Napa Cabernet Sauvignon: How it’s Evolved from the 80s, 90s, and Today

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The entire Napa Valley wine region was born out of a desire to imitate the success of the French Bordeaux. While wine was made in jugs ages before, it truly wasn’t until the 1970’s when the world was just starting to take notice of what California was doing with Cabernet Sauvignon.

In 1976 during a private wine competition held in Paris, Napa was given a nod of approval when compared to Bordeaux and Burgundy wines. Merely one decade later, Groth Cabernet Sauvignon’s 1985 vintage scored a perfect 100 points by Robert Parker, a renowned wine critic who finally helped give Napa Valley Cabernet Sauvignon the credibility it needed to thrive.

That was really all it took for Napa to get on the fast-track to wine notoriety. Starting in 1990 and onward through the 2000’s, every vintage produced seemed more stunning than the year prior. The interesting thing was that many winemakers that had been honing this craft for ages and wanted wines that aged well. Others were sure that going for what consumers wanted with riper fruit tastes and softer tannins was the way to go.

In essence, the time between the 1990’s on up through today has been a marvelous period of growth for Cabernet Sauvignon in Napa Valley. It’s hard to find a bad bottle of the stuff when browsing wines to take home and serve for dinner tonight. Granted, a bottle that deserves aging shouldn’t be your immediate choice if you’re planning to drink it now. The boom of wineries in Napa Valley meant new wineries popped up virtually overnight.

There’s no need to pick sides, however there are some things you should understand when trying to choose a Cabernet Sauvignon from Napa Valley’s esteemed wineries.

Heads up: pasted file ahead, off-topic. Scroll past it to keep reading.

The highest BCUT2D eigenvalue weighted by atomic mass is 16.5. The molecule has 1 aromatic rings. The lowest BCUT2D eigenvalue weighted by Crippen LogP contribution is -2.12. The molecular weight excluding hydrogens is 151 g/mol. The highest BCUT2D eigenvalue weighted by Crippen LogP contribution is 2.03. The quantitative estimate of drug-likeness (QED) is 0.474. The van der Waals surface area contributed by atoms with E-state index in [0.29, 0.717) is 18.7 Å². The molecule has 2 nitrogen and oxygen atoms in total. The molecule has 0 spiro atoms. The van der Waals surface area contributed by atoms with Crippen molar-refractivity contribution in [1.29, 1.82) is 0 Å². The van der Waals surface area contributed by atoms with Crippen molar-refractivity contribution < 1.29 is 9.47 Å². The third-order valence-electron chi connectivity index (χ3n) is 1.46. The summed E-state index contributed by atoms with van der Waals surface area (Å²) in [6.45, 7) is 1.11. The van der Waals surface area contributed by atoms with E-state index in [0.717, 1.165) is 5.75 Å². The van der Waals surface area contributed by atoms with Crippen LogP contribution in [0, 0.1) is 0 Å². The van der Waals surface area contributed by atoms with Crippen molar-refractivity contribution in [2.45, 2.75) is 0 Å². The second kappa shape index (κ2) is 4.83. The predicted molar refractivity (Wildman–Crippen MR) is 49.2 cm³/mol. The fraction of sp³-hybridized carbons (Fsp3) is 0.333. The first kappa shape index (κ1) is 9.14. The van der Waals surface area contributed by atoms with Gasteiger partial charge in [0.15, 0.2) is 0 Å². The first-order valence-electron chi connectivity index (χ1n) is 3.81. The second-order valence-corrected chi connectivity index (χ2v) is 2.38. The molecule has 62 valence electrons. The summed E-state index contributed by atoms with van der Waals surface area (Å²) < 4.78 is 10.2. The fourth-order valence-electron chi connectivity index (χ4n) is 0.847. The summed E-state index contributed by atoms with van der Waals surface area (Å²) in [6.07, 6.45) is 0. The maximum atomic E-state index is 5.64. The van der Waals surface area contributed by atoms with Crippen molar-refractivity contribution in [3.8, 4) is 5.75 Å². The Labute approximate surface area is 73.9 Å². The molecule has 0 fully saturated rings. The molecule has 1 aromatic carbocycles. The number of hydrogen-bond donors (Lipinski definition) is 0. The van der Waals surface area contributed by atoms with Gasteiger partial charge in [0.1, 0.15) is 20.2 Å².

Quality of Fruit

If you want a fruity fresh flavor, choose Cabernet that uses grapes that were precisely ripened at the time of picking. This gives you that ripe taste of plum, black currant, raspberry, black, cherry, blueberry, and blackberry.

Complexity in Flavor

That depth of flavor is like stepping into every layer of the wine. It evolves over your palate, perhaps starting out fruity and then leaving a mineral feel behind before ending on notes of mocha or espresso. The tannins add more texture too for a sublime experience.


Good Napa Cabernet Sauvignon always has a gracefully elegant appeal to it. Those that have good acidity are ideal for aging beautifully.


For any wine, new or old, tannins should be well-integrated to balance out with the flavors, acidity, and alcohol content.

Hint of Oak

The best Cabernet Sauvignons of Napa always have oak. It’s not about the quantity though but how the oak impacts the flavor, much like adding seasoning to steak.

We’d be remiss not to recommend stellar examples of Cabernet Sauvignon that have been quite enduring in Napa Valley. You’ll never go wrong with Caymus, Chateau Montelena (the one that blew away everyone in Paris in 1976 in the Chardonnay category and Stag’s Leap Wine Cellars with their Cabernet in the 1976 tasting as well), or Duckhorn which has aged quite well to thrive in every decade.

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